Guest Speaker Jeff Beyer from Engineers Without Borders
Jeff is a 4th year Carleton University student a double major in Economics and Psychology. He has been involved in Engineers Without Borders since his first year in University, most recently serving as the co-president of the Carleton Chapter. Jeff spent 4 months volunteering overseas through Engineers Without Borders (EWB), working with the Ministry of Food and Agriculture in the rural north of Ghana. Currently Jeff is doing volunteer speaking tours in High Schools and Rotary Clubs about his overseas experience to promote International development.

 

In 2000, Engineers Without Borders Canada was formed by two engineering graduates from the Universy of Waterloo  who were interested in tapping into the Canadian engineering profession-a group they believed to be passionate about improving the state of the world. Because of the dedication and passion of the volunteers involved early on, EWB has become one of Canada's most respected development organisations and now has 24,000.00 members and chapters all over Canada.

Jeff shared his stories and thoughts from his summer experiences in a village community in rural Ghana and talked about a 5% knowledge gap. The main source of communication to the outside world for this village for years has been a radio, to improve reception a long copper wire was attached but when it fell and broke the villager replaced the wire with string. The volunteers who attached the copper wire did not give them the knowledge how it worked or how to fix it.

Monsanto an agricultural company with the Ghana Ministry of Food and Agricultural wanted to introduce technology to help Ghana's farmers to increase their food production.  Monsanto donated the chemicals and the Ghana Ministry of Food and Agricultural explained how the chemical should be used. The villagers did not remember how to use the all these chemicals so they combined them all then tested the mixtures with their fingers and to clean their finger they would put it into to mouth. When they were spraying these chemicals the hose would get clogged because of the dirty water, to unclogg the hose they would put it into their mouth and blow into it. The farmers wore no protective clothing while spraying. The spray would come in contact with their skin and they would also breathe in these chemicals. Because of a lack of knowledge the villagers were not aware how dangerous these chemicals were to their health and environment. Many of these village people today are now sterile.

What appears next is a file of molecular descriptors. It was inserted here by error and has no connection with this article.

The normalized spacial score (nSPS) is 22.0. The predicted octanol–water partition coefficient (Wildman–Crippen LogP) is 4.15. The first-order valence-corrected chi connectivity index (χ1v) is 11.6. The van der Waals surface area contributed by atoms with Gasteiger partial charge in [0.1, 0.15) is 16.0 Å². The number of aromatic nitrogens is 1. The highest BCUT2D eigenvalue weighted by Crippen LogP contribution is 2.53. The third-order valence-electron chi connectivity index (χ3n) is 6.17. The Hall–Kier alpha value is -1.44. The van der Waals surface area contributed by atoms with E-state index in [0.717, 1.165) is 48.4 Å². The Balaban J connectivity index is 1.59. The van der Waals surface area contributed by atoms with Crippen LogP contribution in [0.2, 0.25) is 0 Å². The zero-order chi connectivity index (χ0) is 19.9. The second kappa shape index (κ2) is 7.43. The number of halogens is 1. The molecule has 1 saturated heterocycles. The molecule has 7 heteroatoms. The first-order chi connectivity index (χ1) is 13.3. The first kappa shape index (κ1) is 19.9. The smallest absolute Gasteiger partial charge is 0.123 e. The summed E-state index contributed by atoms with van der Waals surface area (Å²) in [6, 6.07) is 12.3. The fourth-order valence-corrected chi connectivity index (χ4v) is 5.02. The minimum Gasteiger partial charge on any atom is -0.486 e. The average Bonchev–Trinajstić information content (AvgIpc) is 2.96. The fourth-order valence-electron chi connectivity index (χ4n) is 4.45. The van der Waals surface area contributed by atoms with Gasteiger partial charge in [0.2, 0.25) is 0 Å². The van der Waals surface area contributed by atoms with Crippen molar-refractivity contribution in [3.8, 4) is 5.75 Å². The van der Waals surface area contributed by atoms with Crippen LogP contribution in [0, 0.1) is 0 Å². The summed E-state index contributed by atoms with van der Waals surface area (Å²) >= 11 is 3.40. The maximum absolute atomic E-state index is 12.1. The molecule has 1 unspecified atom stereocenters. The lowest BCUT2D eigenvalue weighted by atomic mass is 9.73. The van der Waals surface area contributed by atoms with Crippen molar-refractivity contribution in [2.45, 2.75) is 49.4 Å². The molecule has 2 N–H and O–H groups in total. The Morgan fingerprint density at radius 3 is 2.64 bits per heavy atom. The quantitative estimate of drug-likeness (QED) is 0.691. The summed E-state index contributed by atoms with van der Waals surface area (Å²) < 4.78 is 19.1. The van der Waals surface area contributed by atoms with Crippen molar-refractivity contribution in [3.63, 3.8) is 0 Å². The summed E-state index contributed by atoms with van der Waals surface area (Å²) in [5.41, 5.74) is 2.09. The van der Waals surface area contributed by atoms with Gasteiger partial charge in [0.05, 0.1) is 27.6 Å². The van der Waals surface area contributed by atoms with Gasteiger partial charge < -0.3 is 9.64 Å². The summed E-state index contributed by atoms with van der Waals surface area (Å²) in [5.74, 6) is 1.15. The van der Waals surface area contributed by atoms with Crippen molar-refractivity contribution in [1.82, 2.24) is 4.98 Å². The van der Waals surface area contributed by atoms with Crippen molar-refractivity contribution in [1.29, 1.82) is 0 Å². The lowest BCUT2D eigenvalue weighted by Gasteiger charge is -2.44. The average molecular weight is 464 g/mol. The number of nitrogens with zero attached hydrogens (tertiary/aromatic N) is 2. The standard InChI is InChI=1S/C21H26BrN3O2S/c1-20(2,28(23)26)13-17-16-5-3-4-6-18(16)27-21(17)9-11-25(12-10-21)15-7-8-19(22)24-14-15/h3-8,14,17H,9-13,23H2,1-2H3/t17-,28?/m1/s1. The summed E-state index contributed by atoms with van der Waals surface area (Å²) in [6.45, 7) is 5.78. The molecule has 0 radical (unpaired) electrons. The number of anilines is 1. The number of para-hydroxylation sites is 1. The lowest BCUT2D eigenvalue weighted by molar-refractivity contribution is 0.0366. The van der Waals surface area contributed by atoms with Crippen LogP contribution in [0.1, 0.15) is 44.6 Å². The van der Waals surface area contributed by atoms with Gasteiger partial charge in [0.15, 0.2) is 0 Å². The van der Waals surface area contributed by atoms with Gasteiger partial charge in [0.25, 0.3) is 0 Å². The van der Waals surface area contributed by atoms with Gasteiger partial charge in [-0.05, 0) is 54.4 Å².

Jeff also showed us a picture of a field with a donated rusty tractor. The farmer could not use it because they lack of knowledge to fix it, they lack parts and money for fuel. These farmers would have been much better off if some one gave them an ox. 

These projects had no infrastructures to support them and therefore it was not a sustainable project . It is important to acknowledge what else might happen beyond what you intended to happen.  EWB responds to this need by helping people in developing communities to have access to the knowledge and resources with which to meet their basic human needs and promote sustainable development.

Jeff talked and showed us a picture of Dorothy the person he aims to serve, the person to whom he answers for his action and who motivates him. Jeff showed us pictures of various people and asked us to identify with one to help us connect our actions here in Canada with those overseas.

The potential of people to use technology to improve their livelihoods is massive, but it must be properly harnessed and appropriately incorporated into each community's social, cultural, historic, economic and political context.

EWB work overseas is shaped by this belief that human development is the true measurement of progress and change. It is about people, their desire and struggle to expand their freedoms and lead lives they value.

Julio Batres  Thanked Jeff Beyers